TOPEKA, Kan. (AP) — The Obama administration's new rules targeting power plant emissions will give states until mid-2018 in some circumstances to determine how they'll reach their targets.
That means the rules won't full take effect until long after President Barack Obama leaves office. The delay raises questions about the fate of the landmark rules under the next administration.
The new rules seek to cut carbon emissions from power plants by 30 percent by 2030. But states are being given flexibility to develop their own plans for meeting their targets.
The president initially wanted states to submit their plans by mid-2016. But details of the proposal obtained by The Associated Press show states could have until 2017 to submit a complete plan. If they join with other states, they could have until 2018.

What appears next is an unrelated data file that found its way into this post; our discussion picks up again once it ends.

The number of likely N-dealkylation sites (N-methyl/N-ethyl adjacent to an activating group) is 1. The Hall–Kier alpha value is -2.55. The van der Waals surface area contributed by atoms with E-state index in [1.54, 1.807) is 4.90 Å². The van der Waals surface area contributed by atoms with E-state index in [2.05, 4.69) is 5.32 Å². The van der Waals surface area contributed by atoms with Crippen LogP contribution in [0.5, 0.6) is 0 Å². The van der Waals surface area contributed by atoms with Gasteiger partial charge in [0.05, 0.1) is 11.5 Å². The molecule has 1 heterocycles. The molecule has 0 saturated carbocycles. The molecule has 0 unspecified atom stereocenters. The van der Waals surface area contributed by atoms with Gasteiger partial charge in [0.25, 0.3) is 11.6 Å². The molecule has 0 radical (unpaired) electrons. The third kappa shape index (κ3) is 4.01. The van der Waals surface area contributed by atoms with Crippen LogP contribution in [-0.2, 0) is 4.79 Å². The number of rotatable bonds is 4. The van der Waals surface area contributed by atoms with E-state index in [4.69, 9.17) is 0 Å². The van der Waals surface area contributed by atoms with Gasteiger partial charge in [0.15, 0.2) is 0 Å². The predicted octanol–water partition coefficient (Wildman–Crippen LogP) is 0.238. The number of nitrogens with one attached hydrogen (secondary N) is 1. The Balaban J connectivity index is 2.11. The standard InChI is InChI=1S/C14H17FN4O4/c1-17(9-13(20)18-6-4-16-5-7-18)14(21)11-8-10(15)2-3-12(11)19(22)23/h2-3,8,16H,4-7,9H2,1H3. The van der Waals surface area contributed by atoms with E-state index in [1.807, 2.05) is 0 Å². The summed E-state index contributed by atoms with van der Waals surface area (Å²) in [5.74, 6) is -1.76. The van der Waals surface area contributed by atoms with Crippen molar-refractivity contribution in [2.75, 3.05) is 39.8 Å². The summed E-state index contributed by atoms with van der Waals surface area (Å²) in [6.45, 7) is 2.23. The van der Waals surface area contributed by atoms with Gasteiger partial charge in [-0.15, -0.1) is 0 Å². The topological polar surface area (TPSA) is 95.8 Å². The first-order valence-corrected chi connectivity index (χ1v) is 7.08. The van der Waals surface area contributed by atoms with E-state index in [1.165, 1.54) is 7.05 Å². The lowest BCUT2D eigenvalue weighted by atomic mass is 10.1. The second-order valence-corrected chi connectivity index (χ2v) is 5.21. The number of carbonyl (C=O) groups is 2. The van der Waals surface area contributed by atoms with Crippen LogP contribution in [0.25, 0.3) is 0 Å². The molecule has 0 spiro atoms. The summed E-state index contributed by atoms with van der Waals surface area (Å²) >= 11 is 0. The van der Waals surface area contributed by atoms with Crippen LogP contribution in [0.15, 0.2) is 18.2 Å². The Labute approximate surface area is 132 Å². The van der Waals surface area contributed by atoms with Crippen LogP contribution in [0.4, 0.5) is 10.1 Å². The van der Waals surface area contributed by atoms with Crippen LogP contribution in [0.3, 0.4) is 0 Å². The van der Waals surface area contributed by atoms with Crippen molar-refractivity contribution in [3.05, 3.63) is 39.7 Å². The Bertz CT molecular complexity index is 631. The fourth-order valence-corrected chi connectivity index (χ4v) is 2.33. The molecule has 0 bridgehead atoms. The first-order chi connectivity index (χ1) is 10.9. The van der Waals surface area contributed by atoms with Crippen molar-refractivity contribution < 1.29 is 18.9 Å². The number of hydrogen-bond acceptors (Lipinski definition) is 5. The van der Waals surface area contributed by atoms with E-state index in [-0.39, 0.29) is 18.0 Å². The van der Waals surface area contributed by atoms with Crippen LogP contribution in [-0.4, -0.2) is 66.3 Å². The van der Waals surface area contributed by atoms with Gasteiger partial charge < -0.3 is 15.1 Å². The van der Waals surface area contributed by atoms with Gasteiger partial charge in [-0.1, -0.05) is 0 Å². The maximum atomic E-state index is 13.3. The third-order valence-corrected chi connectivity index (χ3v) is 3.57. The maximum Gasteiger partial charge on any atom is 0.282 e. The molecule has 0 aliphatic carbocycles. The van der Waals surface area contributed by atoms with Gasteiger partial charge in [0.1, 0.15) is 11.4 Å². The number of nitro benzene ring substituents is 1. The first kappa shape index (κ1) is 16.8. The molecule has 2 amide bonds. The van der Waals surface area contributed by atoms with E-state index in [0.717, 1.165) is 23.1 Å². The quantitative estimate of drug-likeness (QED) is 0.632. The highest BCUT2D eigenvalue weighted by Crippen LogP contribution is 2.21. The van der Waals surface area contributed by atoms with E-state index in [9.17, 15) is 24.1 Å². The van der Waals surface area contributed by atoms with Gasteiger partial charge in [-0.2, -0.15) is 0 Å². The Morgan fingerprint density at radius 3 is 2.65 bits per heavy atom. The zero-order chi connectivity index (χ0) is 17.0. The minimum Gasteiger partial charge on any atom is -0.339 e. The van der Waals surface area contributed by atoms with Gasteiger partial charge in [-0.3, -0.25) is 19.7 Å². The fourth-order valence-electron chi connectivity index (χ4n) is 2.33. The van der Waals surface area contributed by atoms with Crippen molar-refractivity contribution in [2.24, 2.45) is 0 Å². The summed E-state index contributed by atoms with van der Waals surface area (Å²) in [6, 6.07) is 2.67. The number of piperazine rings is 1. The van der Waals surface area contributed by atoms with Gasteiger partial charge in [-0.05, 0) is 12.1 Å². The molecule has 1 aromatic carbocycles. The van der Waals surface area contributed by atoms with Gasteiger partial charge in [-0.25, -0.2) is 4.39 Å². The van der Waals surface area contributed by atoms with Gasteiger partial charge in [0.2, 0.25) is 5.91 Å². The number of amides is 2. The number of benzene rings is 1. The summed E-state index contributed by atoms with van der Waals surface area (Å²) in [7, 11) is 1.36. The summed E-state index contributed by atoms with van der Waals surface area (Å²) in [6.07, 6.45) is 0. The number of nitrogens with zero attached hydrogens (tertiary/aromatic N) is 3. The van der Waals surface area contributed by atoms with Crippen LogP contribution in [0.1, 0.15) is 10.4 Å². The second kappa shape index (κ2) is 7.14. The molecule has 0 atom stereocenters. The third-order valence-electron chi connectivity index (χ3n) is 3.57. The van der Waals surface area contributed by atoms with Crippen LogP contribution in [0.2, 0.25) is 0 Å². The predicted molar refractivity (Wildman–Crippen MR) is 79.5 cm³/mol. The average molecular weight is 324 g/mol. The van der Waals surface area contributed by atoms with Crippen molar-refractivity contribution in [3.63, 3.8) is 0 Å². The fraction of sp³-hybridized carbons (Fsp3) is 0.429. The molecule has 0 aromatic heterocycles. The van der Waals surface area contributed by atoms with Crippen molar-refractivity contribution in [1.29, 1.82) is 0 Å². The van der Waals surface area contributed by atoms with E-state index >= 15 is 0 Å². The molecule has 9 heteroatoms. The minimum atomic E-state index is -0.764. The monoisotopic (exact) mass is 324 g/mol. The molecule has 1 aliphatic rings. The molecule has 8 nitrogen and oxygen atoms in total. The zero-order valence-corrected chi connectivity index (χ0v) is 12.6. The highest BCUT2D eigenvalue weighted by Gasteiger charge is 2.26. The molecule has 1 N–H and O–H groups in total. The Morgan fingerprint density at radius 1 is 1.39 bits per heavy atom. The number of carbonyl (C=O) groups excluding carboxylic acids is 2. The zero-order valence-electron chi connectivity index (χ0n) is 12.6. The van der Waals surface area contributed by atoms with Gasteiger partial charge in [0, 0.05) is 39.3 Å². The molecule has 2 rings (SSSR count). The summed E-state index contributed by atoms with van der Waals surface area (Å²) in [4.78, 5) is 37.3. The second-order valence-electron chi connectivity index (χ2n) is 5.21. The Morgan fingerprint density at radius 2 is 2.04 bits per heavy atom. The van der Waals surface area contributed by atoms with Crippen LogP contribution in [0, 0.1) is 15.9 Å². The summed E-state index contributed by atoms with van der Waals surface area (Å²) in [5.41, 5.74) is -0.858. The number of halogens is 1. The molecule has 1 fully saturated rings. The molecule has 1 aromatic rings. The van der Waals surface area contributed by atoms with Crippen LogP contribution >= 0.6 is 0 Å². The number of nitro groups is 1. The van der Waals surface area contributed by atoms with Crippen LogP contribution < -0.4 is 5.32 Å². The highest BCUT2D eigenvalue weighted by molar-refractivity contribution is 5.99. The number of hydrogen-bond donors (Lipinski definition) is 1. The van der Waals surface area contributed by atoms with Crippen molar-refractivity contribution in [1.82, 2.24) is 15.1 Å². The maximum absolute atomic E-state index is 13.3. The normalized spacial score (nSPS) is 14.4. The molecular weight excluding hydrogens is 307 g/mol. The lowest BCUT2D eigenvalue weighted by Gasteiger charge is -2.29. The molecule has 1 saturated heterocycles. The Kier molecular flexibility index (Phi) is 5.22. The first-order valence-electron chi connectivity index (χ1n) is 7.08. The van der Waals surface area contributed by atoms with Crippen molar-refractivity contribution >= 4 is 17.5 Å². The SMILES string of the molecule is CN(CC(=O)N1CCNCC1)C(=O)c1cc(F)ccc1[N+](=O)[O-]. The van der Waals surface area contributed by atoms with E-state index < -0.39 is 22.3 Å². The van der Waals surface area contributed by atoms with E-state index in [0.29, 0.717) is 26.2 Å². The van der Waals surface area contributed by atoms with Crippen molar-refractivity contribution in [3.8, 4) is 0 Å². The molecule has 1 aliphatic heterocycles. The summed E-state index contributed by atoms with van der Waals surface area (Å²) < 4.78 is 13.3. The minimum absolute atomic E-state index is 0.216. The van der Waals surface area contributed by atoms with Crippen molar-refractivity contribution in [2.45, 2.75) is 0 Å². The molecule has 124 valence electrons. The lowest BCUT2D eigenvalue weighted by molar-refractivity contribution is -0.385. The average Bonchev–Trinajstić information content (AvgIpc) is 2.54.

Kansas officials are studying the federal government's plans for decreasing greenhouse gas emissions only days after the state approved a $2.8 billion coal-fired power plant.
The U.S. Environmental Protection Agency's administrator announced the new regulation Monday in Washington. It gives states goals for reducing emissions but allows flexibility in meeting them.
According to the EPA, the Kansas' goal would be to cut emissions 23 percent by 2030.
Kansas Department of Health and Environment spokeswoman Sara Belfry said the agency is reviewing the EPA rule.
Kansas doesn't regulate such emissions, but a state law taking effect in July will allow the KDHE secretary to set state rules.
Secretary Robert Moser gave the go-ahead Friday for Sunflower Electric Power Corp. to build the new coal plant in southwest Kansas.